When I was younger I loved to color in coloring books. It was one of the few things I actually did carefully. I selected the colors I would use before I started. I traced the black outlines thickly, to ensure that I would stay within the lines. I shaded my pictures evenly, almost expertly, at least for a child working in Crayola. I was so particular that I would finish off each masterpiece by rubbing the crayon wax with a tissue until the colors were smooth and shiny. It was ART, and I took it seriously.
So when my older daughter was about 2 years old and she excitedly encountered her first coloring book in the dollar aisle of our local big box store, I was thrilled. I bought it with a new box of beautiful, unbroken crayons – one of my favorite things ever — and hurried home.
But things didn’t go the way I expected them to. My daughter’s initial excitement had been stoked by the full color pictures of Elmo featured on the front. The black and white interior was a letdown. Her interest was revived by the stickers she found inside, but it only took her about 30 seconds to plaster them on her arms and face before she was ready to move on.
At the time, I chalked it up to her age. Two is pretty young for artistic endeavors, after all. But three years have gone by and her interest in coloring books has remained pretty much the same, something that, for a long time, I found confusing.
Because this kid loves to draw. She loves to draw so much that a bucket of markers and a stack of computer paper have a permanent home on our kitchen table. Inspiration for a new picture can strike her at any time; one must be prepared. She draws at breakfast, lunch, and dinner. She often deserts her toys mid-game, struck with the idea for another picture. She draws pictures of the stories she makes up throughout the day, and everything she draws, from people to raindrops, has a purpose or an explanation.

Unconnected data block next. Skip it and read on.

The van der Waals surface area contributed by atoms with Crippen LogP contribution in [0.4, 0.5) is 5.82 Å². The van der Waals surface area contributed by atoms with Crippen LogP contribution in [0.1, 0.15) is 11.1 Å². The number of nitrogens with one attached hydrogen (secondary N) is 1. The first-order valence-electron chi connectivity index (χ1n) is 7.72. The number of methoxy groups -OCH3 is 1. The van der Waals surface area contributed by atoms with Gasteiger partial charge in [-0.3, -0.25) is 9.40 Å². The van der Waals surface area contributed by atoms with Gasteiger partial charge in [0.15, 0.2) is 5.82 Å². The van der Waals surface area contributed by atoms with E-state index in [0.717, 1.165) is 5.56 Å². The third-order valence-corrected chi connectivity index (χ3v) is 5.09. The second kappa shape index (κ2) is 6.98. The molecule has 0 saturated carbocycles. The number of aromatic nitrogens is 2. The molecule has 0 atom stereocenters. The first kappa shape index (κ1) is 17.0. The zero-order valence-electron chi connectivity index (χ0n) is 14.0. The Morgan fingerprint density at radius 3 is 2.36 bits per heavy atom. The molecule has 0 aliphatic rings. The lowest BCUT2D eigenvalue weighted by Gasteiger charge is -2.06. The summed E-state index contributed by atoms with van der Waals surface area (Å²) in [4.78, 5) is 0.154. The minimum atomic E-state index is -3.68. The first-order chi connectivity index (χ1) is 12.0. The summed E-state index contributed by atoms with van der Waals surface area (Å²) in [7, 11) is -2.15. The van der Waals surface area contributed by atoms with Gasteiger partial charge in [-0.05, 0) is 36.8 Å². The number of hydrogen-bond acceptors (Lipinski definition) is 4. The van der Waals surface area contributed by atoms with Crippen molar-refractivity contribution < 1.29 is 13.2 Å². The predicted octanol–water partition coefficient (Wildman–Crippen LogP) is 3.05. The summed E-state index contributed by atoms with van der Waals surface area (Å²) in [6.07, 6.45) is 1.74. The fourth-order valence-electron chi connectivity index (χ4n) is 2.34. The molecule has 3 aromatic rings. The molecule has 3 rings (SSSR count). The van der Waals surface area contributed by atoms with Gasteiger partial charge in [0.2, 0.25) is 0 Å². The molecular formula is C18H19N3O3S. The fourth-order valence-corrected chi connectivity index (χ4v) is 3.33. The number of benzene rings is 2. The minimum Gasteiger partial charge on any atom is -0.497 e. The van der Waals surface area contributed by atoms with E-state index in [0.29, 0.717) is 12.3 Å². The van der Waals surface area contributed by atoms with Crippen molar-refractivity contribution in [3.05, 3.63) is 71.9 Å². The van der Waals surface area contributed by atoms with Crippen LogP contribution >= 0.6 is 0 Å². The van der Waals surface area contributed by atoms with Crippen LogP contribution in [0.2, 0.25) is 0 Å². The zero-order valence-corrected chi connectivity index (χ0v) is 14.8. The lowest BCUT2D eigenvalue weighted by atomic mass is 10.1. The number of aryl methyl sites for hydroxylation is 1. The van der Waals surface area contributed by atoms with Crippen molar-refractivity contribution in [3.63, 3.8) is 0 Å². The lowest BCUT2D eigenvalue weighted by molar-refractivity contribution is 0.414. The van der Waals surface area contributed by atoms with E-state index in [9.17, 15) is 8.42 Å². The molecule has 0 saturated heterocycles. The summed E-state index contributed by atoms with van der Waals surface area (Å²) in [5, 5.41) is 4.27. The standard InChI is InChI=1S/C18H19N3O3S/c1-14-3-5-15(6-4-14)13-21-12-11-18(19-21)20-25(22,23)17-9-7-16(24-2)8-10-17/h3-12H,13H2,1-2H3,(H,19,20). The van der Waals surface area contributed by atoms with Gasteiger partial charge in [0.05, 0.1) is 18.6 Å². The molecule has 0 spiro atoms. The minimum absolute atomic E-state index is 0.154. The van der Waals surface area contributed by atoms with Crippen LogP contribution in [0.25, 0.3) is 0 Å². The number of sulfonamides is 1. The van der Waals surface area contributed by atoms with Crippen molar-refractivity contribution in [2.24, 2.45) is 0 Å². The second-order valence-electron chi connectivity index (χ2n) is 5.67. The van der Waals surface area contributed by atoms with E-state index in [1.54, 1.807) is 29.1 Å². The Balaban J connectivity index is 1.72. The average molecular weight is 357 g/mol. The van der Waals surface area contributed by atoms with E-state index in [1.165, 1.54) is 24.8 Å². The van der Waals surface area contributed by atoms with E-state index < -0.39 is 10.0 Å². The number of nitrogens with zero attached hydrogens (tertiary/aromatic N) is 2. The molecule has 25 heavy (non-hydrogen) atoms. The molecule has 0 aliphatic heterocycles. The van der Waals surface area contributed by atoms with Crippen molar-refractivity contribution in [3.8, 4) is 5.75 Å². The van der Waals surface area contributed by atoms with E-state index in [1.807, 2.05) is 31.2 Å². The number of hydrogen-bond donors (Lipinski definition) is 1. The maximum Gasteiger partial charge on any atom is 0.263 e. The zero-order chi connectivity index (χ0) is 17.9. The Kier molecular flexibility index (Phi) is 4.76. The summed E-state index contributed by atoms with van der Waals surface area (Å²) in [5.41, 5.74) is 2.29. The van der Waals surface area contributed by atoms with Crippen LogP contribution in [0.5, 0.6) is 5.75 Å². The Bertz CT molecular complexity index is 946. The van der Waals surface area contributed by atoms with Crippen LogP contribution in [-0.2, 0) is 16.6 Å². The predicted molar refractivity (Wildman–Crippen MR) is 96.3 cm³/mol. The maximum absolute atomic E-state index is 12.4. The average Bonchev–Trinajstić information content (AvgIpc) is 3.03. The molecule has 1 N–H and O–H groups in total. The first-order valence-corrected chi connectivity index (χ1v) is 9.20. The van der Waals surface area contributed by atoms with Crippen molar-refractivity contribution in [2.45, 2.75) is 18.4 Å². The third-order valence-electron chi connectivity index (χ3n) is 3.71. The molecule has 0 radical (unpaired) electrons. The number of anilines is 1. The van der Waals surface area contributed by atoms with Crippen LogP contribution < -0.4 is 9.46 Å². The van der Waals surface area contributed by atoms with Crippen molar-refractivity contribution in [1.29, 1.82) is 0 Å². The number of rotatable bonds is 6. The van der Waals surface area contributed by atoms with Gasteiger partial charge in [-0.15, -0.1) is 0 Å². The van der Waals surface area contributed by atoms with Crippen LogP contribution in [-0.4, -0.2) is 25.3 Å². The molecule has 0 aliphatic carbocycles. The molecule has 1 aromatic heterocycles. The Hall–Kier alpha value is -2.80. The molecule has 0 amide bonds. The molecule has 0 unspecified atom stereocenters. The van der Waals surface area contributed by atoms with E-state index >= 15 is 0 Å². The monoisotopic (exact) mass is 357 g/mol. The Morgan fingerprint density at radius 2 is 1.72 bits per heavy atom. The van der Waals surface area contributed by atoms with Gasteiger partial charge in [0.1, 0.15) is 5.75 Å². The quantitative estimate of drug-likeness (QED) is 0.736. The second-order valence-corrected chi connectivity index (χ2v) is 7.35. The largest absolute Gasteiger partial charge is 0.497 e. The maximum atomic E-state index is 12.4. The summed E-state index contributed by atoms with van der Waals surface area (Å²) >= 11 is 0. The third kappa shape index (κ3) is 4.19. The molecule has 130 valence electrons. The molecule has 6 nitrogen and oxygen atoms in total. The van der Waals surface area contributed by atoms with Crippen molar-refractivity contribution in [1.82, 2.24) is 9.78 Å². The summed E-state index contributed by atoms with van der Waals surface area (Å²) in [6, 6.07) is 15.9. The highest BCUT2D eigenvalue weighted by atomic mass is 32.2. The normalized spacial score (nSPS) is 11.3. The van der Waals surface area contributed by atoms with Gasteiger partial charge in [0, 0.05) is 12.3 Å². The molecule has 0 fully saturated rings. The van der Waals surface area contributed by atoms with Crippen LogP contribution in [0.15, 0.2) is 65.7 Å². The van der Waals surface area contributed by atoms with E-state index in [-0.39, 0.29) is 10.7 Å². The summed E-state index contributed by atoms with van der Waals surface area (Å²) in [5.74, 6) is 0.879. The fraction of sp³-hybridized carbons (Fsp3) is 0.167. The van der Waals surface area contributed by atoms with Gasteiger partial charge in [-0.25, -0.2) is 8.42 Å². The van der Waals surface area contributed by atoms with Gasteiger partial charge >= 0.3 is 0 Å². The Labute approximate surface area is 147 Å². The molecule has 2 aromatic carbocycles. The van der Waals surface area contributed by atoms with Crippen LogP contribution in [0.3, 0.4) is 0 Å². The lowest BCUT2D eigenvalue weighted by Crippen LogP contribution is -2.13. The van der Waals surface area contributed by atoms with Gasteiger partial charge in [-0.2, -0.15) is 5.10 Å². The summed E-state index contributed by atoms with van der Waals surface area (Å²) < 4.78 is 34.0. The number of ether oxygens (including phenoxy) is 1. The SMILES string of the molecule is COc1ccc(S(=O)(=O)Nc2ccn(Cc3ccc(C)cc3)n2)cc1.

The fact that she is so artistic but yet is so little engaged by an artistic activity I always enjoyed mystified me. Until a few weeks ago, when she made the obvious answer clear to me.
She was sitting at the table, drawing as usual, when she stopped and said —
“Mommy, I’m drawing my world. Everyone has a world. This is mine.”
It hit me like a shove in the chest. Of course the kid doesn’t want to color someone else’s pictures in someone else’s book. She wants to make her own pictures, for her own book – for her own world.
It’s funny how much we parents want to see ourselves in our children. We yearn for that because when we see ourselves in them it signifies that we are as much a part of them as they are a part of us. And they are a part of us. They enter our hearts and our hearts can never part with them again.
But they don’t belong to us. And they aren’t us. When we think we see our quirks reflected in our child – we’re wrong. What we see is wholly, uniquely our child, a person who has never existed before and will never exist in another context ever again.
Looking for ourselves in our children is a mistake parents will probably always make. When you create something as miraculous as a human, and when your love for that creation is as deep as a parent’s love is for her child, it’s inescapable. It will cause conflict between ourselves and our children, just like it did between us and our own parents.
But it will be OK, just like it always has been, as long as we are listening when our children tell us that they are coloring their own pictures, for their own world.
And a woman who held a babe against her bosom said, “Speak to us of Children.”
And he said: Your children are not your children.
They are the sons and daughters of Life’s longing for itself.
They come through you but not from you,
And though they are with you, yet they belong not to you. ~ Khalil Gibran, On Children